Sunday, March 9, 2014
A legal dispute between one of the area’s two natural gas pipeline companies and its general contractor landed back in federal court this week as the companies continue to blame each other for delays that meant area schools, businesses and city buildings did not get service when promised.
FILLING IN: A contractor installs a distribution line recently across Second Street in Hallowell for Summit Natural Gas of Maine.
Staff file photo by Andy Molloy
Summit Natural Gas of Maine says it followed the letter of the contract and other documents in its dealings with Schmid Pipeline Construction, Inc., with regard to the natural gas pipeline project in central Maine and should not be held liable for damages Schmid seeks in a federal lawsuit.
Among other things, the dispute concerns a Nov. 1 deadline that was not met by Summit, which had promised that natural gas would be flowing in schools, businesses, and city buildings in Augusta, Gardiner and Madison. Summit has extended the pipeline to many of those customers since then, including Augusta City Center and Laura E. Richards School in Gardiner.
Madison residents should be able to hook up by the end of April, although the company has yet to give a timeline to connect Madison Paper, one of the town’s largest employers.
Summit, represented by attorneys A. Robert Ruesch and John P. Giffune, of Verrill Dana, denied numerous contract violations alleged in the lawsuit Schmid filed last December in U.S. District Court in Maine.
Schmid, a Mayville, Wis.-based corporation, wants more than $72 million from Summit, which is based in Littleton, Colo.
“The terms of the contract speak for themselves,” Summit’s attorneys wrote.
They asked the judge to dismiss the lawsuit and enter a ruling in favor of Summit.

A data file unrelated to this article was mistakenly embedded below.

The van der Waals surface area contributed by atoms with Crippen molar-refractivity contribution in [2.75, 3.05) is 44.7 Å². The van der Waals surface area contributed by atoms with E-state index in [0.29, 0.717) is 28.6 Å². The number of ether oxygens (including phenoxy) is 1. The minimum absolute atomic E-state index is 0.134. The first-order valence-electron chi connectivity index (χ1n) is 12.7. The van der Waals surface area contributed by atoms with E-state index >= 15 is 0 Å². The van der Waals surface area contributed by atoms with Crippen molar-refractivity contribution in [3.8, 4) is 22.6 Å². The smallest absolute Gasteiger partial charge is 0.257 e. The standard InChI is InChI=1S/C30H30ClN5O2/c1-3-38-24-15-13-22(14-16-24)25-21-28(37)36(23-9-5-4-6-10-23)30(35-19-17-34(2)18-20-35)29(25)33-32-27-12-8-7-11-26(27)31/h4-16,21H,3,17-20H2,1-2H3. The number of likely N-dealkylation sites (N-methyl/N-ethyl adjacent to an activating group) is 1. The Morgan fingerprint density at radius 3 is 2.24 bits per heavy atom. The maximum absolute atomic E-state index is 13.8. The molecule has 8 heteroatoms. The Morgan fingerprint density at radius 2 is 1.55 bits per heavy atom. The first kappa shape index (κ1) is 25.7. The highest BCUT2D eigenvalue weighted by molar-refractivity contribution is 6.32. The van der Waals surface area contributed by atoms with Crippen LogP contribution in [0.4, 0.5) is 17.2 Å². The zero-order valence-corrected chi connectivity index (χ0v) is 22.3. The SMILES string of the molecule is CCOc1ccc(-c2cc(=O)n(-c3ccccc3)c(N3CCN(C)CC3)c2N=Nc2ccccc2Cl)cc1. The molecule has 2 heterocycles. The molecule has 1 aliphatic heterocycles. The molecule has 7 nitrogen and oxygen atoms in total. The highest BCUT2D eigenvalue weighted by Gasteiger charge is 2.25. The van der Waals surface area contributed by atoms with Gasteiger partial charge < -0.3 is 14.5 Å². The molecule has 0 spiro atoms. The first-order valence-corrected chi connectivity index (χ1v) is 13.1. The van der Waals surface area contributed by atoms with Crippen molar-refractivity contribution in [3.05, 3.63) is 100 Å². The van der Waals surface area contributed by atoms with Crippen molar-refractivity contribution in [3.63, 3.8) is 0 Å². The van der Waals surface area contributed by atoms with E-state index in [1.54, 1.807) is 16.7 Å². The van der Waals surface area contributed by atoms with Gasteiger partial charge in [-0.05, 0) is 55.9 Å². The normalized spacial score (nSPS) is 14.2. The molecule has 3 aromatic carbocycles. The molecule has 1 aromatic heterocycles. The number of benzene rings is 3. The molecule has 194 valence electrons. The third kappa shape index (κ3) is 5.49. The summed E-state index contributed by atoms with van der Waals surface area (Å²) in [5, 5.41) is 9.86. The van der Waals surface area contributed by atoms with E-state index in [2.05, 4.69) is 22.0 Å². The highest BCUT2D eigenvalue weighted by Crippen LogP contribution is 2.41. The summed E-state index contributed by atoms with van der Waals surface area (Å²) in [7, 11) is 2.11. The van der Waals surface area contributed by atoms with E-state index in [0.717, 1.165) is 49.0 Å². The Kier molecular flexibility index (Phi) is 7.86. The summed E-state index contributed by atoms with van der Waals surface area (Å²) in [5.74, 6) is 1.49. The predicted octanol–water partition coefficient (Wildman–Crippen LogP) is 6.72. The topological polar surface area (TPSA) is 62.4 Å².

Summit also filed a counterclaim saying Schmid had failed to meet incremental deadlines for the 68 miles of pipe it was hired to install.
“The project was on a fast track for final completion by November 1, 2013. This was reflected in the contract’s final completion deadline and in the liquidated damages provisions in the event Schmid failed to meet the required deadline,” Summit said in its counterclaim.
Summit says Schmid overbilled for work and submitted erroneous invoices, among other deficiencies.
“In breach of the contract, Schmid walked off the project and demobilized on November 20, 2013,” Summit says in its counterclaim. “As of that date Schmid had been paid approximately $68 million by Summit per the terms of the contract.”
At the time, Schmid was working on the pipeline project in Norridgewock and Randolph.
Summit also says it paid almost $30 million to subcontractors that Schmid failed to pay.
The two firms had been at odds publicly at the end of the construction season, and resulting delays in the pipeline installation have a number of customers in central Maine waiting for natural gas to arrive.
Schmid and two other construction firms, CCB Inc., of Westbrook, and Tetra Tech, of Pasadena, Calif., were hired last spring to begin the pipeline installation for Summit.
Summit faced competition for customers from Maine Natural Gas, which had a head start in installing its lines in the Kennebec Valley.
At the time the contract was awarded, Summit’s website said it “has made a commitment to invest $350 million dollars and create more than 400 jobs by building a natural gas pipeline to serve 15,000 homes and businesses in the Kennebec Valley within five years.”
Schmid’s lawsuit, filed by attorney John A. Hobson and Joseph G. Talbot, of the Portland law firm of Perkins Thompson, says Schmid was hired by Summit “to construct and install approximately 68 miles of 10-inch, 8-inch and 6-inch steel pipe in Somerset and Kennebec counties. Schmid was to provide a capital outlay of no more than $10 million at any point.”
Schmid was to provide all labor, materials, and services except for the pipes which Summit was to supply. Summit, in turn, was to make weekly payments to Schmid.
The lawsuit says Schmid “quickly determined that the scope of the work ... was significantly greater than originally estimated and budgeted for,” including numerous points where the pipeline needed to be installed deeper than originally contemplated.
The lawsuit says Schmid was forced to increase the number of workers, working hours, materials and equipment, but that Summit “failed to increase payments” to Schmid in response.
The case has been assigned to U.S. District Court Judge George Z. Singal and referred to Magistrate Judge John Nivison, who issued a scheduling order setting a July deadline for discovery and a December date for trial.Betty Adams — 621-5631 firstname.lastname@example.org Twitter: @betadams